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Tolkien Quote of the Evening

“He that breaks a thing to find out what it is has left the path of wisdom.”
― J.R.R. TolkienThe Fellowship of the Ring

How Not To Fire A College President

Convergence: Negative Capability

How can a poor consumptive Romantic change the world?

What do John Keats, Roberto Unger, Steve Jobs, JRR Tolkien and Occupy Wall Street have in common?  Heck if I know but I’m going to guess it is something close to a concept that Keats came up with called “negative capability”.  Here is how he describes the concept with respect to the works of Shakespeare:

‘The concept of Negative Capability is the ability to contemplate the world without the desire to try and reconcile contradictory aspects or fit it into closed and rational systems.’
[...]
‘At once it struck me, what quality went to form a Man of Achievement, especially in literature, and which Shakespeare possessed so enormously- I mean Negative Capability, that is when man is capable of being in uncertainties. Mysteries, doubts, without any irritable reaching after fact and reason.’

I don’t think he meant to throw away reason because that would make the world incomprehensible.  We have too many instances of the religious right in this country dispensing with any kind of rational thought to the point where they believe anything they’re told.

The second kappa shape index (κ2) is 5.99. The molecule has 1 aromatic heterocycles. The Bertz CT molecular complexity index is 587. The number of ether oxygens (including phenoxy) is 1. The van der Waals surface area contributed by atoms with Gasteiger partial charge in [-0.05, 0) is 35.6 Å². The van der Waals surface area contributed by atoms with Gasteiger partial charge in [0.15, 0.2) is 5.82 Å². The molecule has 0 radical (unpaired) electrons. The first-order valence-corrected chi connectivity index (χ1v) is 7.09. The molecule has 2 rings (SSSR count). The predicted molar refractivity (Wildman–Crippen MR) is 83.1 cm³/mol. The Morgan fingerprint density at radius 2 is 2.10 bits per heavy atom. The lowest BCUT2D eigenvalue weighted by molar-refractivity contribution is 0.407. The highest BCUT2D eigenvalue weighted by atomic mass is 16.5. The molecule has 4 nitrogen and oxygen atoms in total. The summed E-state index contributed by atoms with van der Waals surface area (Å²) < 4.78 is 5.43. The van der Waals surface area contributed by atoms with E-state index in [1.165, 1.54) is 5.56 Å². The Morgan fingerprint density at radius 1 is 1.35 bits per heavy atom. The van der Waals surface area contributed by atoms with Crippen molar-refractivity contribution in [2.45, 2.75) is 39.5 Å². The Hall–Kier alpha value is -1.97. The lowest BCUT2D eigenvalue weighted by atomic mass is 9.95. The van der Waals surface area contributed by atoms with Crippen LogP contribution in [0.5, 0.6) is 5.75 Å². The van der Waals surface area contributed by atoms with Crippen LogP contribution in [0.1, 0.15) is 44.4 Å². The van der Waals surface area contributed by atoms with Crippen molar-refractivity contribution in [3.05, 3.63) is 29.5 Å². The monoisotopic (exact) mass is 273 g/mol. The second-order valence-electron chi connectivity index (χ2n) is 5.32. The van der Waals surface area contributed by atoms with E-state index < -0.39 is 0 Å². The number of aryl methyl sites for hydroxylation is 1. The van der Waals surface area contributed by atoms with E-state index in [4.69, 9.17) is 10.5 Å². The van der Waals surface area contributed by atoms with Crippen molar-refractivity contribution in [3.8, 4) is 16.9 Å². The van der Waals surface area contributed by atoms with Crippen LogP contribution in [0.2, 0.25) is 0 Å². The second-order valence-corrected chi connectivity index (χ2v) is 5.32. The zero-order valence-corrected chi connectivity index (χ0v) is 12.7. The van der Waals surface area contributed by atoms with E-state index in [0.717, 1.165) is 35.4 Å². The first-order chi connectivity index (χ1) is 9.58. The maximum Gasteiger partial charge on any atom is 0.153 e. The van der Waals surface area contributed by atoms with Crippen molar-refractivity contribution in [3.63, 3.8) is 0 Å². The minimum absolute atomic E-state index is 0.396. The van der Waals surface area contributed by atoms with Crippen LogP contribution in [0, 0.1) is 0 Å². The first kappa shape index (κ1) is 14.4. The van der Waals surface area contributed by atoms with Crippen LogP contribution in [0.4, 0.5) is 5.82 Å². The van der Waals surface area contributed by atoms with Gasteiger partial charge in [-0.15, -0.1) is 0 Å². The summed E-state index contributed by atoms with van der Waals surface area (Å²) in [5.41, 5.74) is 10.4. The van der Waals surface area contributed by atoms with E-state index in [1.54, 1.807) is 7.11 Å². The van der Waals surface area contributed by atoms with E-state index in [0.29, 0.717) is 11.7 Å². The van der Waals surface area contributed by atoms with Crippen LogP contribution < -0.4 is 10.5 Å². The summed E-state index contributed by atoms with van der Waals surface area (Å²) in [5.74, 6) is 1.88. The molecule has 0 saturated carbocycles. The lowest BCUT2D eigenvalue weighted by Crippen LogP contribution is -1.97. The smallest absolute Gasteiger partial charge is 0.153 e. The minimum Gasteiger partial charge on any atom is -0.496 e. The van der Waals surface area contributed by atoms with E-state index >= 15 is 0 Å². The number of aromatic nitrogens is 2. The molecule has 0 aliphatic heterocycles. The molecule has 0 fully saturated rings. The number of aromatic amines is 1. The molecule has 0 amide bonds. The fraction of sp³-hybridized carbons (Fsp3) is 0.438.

What I think Keats meant is that negative capability exists beyond the structures and institutions we live in.  Maybe Robert Kennedy had a good sense of it when he said:

“There are those who look at things the way they are, and ask why… I dream of things that never were, and ask why not?”

Negative capability is linked to creativity.  It is an openness to experience without conventional limitations.  It has also been linked to conflict because it relies on uncertainty.  I wouldn’t call it conflict so much as a high energy state.  When we are confined by rules, convention, expectations, we are in a low energy state.  Our world is constructed for us and we merely live in it.  Don’t push the envelope, don’t rock the boat.

Roberto Unger made a glancing reference to negative capability in that short video I posted yesterday.  His idea is that by defeating Obama, we push ourselves into a high energy state and force ourselves into uncertainty where we must confront conflict and resolve it by looking for opportunities that exist beyond our current framework.  I think this is very exciting as well as scary as all hell.  It’s a bit like doing a hard reset on your computer when it goes all wonky on you.  You’re pretty sure it will work after it comes up again but you don’t know how much stuff will be erased in the meantime.